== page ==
NEW YORK, July 17 -- A TWA jumbo jet with as many as 229 people aboard exploded shortly after takeoff from New York Wednesday, scattering fiery debris across a broad area of ocean off the coast of Long Island.
Searchers and federal officials said there was no sign of survivors. The Paris-bound 747 airliner, with 212 passengers and 17 crew members on board, plunged into the Atlantic about 20 miles (32 km) southeast of Long Island around 8:45 p.m.
Witnesses reported a mid-air explosion occurred about 8:30 p.m.
"We hope to God we do find survivors, but right now all we're finding is bodies," said Coast Guard Chief Petty Officer Steve Sapp in New York.
The air traffic control center in Boston lost contact with TWA Flight 800 shortly after it took off from John F. Kennedy Airport in New York, FAA spokesman Bob Hawk said.
White House press secretary Mike McCurry said federal officials have not been able to confirm the plane exploded and have no indication of any "specific threat related to this aircraft, this flight, or this route."
State Department spokesman Nicholas Burns told CNN the State Department had no reason at this point to suspect terrorism was involved.
"We don't know the cause of the crash," he said.
Mike Kelly, the head of TWA operations at John F. Kennedy Airport, said: "At around 8:40 p.m. we lost it off the radar screen. The plane originally was Flight 881 from Athens and it had been on the ground for three hours."
Flight 800 was at about 8,000 feet (2,400 m) trying to reach cruising altitude.
"I want to express my deepest regrets to the families of passengers and crew for their tragic loss," Kelly said.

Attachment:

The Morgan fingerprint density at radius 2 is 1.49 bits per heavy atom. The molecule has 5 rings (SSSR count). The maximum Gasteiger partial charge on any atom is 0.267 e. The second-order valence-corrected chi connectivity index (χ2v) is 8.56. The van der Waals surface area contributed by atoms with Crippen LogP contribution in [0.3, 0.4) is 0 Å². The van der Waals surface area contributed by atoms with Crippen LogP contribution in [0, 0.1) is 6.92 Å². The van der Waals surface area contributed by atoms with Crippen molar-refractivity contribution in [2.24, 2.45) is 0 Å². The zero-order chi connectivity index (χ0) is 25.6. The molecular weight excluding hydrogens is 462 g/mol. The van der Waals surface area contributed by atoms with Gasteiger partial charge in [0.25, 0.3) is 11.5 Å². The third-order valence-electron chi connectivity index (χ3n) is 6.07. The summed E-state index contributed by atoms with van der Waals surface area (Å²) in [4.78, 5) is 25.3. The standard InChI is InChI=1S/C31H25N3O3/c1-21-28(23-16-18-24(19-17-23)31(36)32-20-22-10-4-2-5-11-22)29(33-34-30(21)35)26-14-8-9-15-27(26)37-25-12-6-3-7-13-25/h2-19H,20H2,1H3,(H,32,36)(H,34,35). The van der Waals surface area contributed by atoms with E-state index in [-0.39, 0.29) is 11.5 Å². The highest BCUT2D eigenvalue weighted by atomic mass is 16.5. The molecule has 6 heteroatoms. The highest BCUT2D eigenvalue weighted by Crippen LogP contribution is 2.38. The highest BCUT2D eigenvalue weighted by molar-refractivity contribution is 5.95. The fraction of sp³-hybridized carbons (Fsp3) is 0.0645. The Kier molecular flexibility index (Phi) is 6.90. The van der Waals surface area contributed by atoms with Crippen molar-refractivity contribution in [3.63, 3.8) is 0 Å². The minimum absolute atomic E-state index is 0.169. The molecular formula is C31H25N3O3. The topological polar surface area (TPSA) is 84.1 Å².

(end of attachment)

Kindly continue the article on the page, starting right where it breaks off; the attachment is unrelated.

Life rafts were scattered across the water, but they may have been dropped by rescue planes. The Coast Guard dispatched all available planes and vessels to the scene.
Lt. Cmdr. Jim MacPherson of First Coast Guard District in Boston, which is overseeing the rescue effort, said some fragments of the plane had been recovered by late Wednesday, but added, "There's been no sign of survivors."
He said every available Coast Guard plane, helicopter and vessel, including eight cutters, were being sent to the scene to help in the search.
Sven Faret, the pilot of a small plane flying at 8,500 feet over Long Island at the time of the crash, said the jetliner exploded "into a giant ball of flames -- the biggest darn ball I ever saw -- and then an instant later you just saw pieces just drop out of the bottom of it into the water."
Another witness, Eileen Daly, who was standing on a beach in the area, said she "a big white flash. Then all of a sudden it turned into this big orange fireball that broke off into two pieces ... and just fell into the water."
Phil Simone, fisherman: "It was a very large explosion, a massive explosion."
MacPherson said special infrared equipment was also being sent to the crash site to help in the search for survivors during the night.